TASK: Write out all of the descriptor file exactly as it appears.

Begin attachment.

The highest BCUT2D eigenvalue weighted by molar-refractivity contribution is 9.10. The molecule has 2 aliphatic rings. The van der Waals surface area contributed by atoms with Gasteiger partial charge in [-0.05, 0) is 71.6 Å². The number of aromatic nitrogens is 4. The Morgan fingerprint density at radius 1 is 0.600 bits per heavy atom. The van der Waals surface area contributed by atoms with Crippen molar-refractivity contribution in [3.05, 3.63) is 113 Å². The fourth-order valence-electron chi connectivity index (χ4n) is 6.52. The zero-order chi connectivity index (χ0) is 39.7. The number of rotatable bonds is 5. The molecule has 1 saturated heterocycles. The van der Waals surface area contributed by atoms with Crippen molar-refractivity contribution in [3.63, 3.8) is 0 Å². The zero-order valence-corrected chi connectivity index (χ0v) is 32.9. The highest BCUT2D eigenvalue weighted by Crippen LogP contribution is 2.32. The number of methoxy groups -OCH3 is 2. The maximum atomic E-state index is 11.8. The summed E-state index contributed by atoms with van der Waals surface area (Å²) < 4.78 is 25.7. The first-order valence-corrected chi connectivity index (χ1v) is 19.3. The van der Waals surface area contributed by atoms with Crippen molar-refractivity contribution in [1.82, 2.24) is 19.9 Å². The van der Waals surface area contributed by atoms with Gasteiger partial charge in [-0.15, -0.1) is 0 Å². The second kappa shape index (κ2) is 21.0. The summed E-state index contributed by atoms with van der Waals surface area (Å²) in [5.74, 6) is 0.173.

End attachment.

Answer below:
The highest BCUT2D eigenvalue weighted by molar-refractivity contribution is 9.10. The molecule has 2 aliphatic rings. The van der Waals surface area contributed by atoms with Gasteiger partial charge in [-0.05, 0) is 71.6 Å². The number of aromatic nitrogens is 4. The Morgan fingerprint density at radius 1 is 0.600 bits per heavy atom. The van der Waals surface area contributed by atoms with Crippen molar-refractivity contribution in [3.05, 3.63) is 113 Å². The fourth-order valence-electron chi connectivity index (χ4n) is 6.52. The zero-order chi connectivity index (χ0) is 39.7. The number of rotatable bonds is 5. The molecule has 1 saturated heterocycles. The van der Waals surface area contributed by atoms with Crippen molar-refractivity contribution in [3.63, 3.8) is 0 Å². The zero-order valence-corrected chi connectivity index (χ0v) is 32.9. The highest BCUT2D eigenvalue weighted by Crippen LogP contribution is 2.32. The number of methoxy groups -OCH3 is 2. The maximum atomic E-state index is 11.8. The summed E-state index contributed by atoms with van der Waals surface area (Å²) < 4.78 is 25.7. The first-order valence-corrected chi connectivity index (χ1v) is 19.3. The van der Waals surface area contributed by atoms with Crippen molar-refractivity contribution in [1.82, 2.24) is 19.9 Å². The van der Waals surface area contributed by atoms with Gasteiger partial charge in [-0.15, -0.1) is 0 Å². The second kappa shape index (κ2) is 21.0. The summed E-state index contributed by atoms with van der Waals surface area (Å²) in [5.74, 6) is 0.173.